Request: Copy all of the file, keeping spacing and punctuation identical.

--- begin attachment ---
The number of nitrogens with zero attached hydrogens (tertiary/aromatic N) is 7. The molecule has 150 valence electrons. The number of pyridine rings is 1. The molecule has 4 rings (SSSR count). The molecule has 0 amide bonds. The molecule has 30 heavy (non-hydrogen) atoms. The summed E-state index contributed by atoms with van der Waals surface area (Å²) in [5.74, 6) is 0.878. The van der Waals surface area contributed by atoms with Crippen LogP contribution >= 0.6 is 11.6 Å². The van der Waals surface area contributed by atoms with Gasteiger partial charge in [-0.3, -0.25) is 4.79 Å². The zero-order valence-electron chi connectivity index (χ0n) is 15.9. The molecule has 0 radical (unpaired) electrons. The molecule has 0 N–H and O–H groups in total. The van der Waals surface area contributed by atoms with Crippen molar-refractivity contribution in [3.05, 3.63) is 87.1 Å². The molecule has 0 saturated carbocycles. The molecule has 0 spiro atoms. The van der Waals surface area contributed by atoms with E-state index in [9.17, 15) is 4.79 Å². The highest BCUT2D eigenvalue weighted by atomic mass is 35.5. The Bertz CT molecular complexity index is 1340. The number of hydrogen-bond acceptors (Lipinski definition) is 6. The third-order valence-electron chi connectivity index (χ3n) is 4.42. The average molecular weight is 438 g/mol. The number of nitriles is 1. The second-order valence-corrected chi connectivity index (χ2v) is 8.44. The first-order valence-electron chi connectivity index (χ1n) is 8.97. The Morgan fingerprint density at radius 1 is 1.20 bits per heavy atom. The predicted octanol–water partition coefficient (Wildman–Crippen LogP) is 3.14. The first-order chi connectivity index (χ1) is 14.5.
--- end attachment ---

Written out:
The number of nitrogens with zero attached hydrogens (tertiary/aromatic N) is 7. The molecule has 150 valence electrons. The number of pyridine rings is 1. The molecule has 4 rings (SSSR count). The molecule has 0 amide bonds. The molecule has 30 heavy (non-hydrogen) atoms. The summed E-state index contributed by atoms with van der Waals surface area (Å²) in [5.74, 6) is 0.878. The van der Waals surface area contributed by atoms with Crippen LogP contribution >= 0.6 is 11.6 Å². The van der Waals surface area contributed by atoms with Gasteiger partial charge in [-0.3, -0.25) is 4.79 Å². The zero-order valence-electron chi connectivity index (χ0n) is 15.9. The molecule has 0 radical (unpaired) electrons. The molecule has 0 N–H and O–H groups in total. The van der Waals surface area contributed by atoms with Crippen molar-refractivity contribution in [3.05, 3.63) is 87.1 Å². The molecule has 0 saturated carbocycles. The molecule has 0 spiro atoms. The van der Waals surface area contributed by atoms with E-state index in [9.17, 15) is 4.79 Å². The highest BCUT2D eigenvalue weighted by atomic mass is 35.5. The Bertz CT molecular complexity index is 1340. The number of hydrogen-bond acceptors (Lipinski definition) is 6. The third-order valence-electron chi connectivity index (χ3n) is 4.42. The average molecular weight is 438 g/mol. The number of nitriles is 1. The second-order valence-corrected chi connectivity index (χ2v) is 8.44. The first-order valence-electron chi connectivity index (χ1n) is 8.97. The Morgan fingerprint density at radius 1 is 1.20 bits per heavy atom. The predicted octanol–water partition coefficient (Wildman–Crippen LogP) is 3.14. The first-order chi connectivity index (χ1) is 14.5.